Peracetic acid-UV light treatment could improve microbial water quality

Researchers have shown a combination of peracetic acid and ultraviolet light could improve microbial water quality in pharmaceutical water systems.

Peracetic acid-UV light treatment could improve microbial water quality in a pharmaceutical water system

A peracetic acid (PAA)–ultraviolet (UV) combination treatment significantly decreased microbial counts of samples in a pharmaceutical water system, researchers have found.

The paper, published in the Journal of Water, Sanitation and Hygiene for Development presented a monitoring programme for microbial disinfection and sanitation of purified water (PW) and water for injection (WFI) systems in a pharmaceutical plant.

Farjami et al. investigated the effect of the treatment following brushing and steaming throughout the water system on microbial count and endotoxin levels in PW and WFI, which are highly regulated water types.

Disinfecting pharmaceutical water systems

Water is a suitable medium for microbial growth, so the presence of microbes and endotoxins in water systems is unavoidable. The most challenging quality attribute in PW and WFI is the microbial content of water, the researchers noted.

PW should meet the total organic carbon (TOC), conductivity, and bioburden test standards, and WFI must also meet the endotoxin tests and bacteriological purity requirements, the researchers explained.

Guidance on membrane-based WFI systems was released by the International Society for Pharmaceutical Engineering (ISPE) in June 2022.

Periodic disinfection of the whole water system is crucial to keep it clean and avoid undesirable contamination or biofilms, Farjami et al. explained. To ensure treated water quality, well-designed microbiological monitoring programme, comprising complete sampling and enumeration of total viable bacteria for each system component, should be specified.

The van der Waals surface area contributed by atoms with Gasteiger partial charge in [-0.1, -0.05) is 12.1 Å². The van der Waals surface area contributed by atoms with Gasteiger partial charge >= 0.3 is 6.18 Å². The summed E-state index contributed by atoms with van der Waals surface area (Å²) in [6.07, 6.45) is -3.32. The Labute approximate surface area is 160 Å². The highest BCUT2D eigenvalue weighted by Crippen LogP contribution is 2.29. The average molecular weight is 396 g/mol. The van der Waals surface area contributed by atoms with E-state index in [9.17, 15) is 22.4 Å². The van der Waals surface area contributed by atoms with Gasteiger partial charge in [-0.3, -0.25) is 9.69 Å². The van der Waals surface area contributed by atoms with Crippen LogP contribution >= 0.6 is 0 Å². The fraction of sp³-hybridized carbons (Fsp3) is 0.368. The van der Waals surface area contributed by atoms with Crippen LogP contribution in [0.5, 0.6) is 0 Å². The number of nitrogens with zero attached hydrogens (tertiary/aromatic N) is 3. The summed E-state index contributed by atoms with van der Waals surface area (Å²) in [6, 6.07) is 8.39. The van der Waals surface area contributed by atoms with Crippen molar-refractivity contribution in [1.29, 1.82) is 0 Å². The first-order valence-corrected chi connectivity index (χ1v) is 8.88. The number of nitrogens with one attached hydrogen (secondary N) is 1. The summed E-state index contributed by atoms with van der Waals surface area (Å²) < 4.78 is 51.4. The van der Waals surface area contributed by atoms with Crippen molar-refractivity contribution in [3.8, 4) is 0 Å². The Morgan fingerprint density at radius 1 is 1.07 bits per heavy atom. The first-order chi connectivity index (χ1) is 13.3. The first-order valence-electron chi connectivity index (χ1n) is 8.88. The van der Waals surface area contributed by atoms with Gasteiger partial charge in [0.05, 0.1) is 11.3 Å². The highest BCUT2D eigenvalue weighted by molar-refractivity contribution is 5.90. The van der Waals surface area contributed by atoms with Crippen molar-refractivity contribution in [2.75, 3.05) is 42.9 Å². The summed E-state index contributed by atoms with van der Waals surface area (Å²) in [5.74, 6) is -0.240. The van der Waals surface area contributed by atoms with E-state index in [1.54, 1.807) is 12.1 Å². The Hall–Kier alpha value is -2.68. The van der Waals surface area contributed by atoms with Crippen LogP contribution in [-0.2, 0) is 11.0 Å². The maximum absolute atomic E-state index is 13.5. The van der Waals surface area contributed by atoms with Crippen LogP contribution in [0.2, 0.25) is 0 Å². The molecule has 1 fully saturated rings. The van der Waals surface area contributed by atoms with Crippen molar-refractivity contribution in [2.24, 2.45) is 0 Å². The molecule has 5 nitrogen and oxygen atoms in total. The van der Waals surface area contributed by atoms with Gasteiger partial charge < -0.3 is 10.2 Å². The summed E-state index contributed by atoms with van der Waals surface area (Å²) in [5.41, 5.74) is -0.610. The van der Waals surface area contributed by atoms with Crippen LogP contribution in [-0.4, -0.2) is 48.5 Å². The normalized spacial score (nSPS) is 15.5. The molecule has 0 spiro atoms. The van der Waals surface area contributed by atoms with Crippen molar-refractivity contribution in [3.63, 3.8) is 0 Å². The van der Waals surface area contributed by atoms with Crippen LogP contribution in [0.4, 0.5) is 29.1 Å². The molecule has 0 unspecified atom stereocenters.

Endotoxins – the most prominent pyrogens in the pharmaceutical industry

Endotoxins are lipopolysaccharides (LPSs) produced by most Gram-negative bacteria and certain cyanobacteria. They are the most prominent pyrogens in the pharmaceutical industry, the paper acknowledged.

Endotoxins are not destroyed by alteration in temperature, pH, and even sterilisation or distillation, and extreme acid/alkali and high temperature are needed to destroy them. This is important to note, the researched observed, as LPS can trigger a serious and wide range of health risks such as vasoconstriction, vasodilation, cardiovascular disorder, multiple organ damage or failure, and death.

The study results

The team’s objective was to see how combining PAA, 0.1 percent V/V and UV light (>150 mJ/cm2) as wide-spectrum disinfectants affect microbial and endotoxin levels in a pharmaceutical water system.

UV irradiation, when combined with oxidizing agents like PAA (PAA–UV combination), produces a highly reactive hydroxyl radical, which drives the synergistic disinfecting action, the researchers highlighted.

To perform the investigation, the water system’s microbial and endotoxin levels were assessed for six months. The researchers took water samples aseptically from 12 points across the system. The pour plate technique and membrane filtration were used for microbial counts. The presence of endotoxin in distilled water samples was examined using the Limulus amebocyte lysate (LAL) test gel-clot method.

WFI samples were mostly endotoxin-negative after PAA–UV combination treatment, whereas they were mostly endotoxin-positive after UV treatment alone.

After peracetic acid–UV combination treatment, microbial counts of samples significantly decreased (P < 0.05) compared with UV treatment alone. The counts were lower than the action limits specified by the European Pharmacopeia (100 CFU/ml for purified water and 10 CFU/100 ml for WFI. In addition, water samples were mainly LAL-negative (10 negative weekly reports out of 12 total reports).

Farjami et al. concluded that PAA–UV combination can be used as a potent disinfection policy to improve the water system’s microbial quality. Therefore, to minimise contamination of the water system, “rotation between more than one disinfectant policy and periodic disinfection of the water system by peracetic acid–UV combination is recommended.”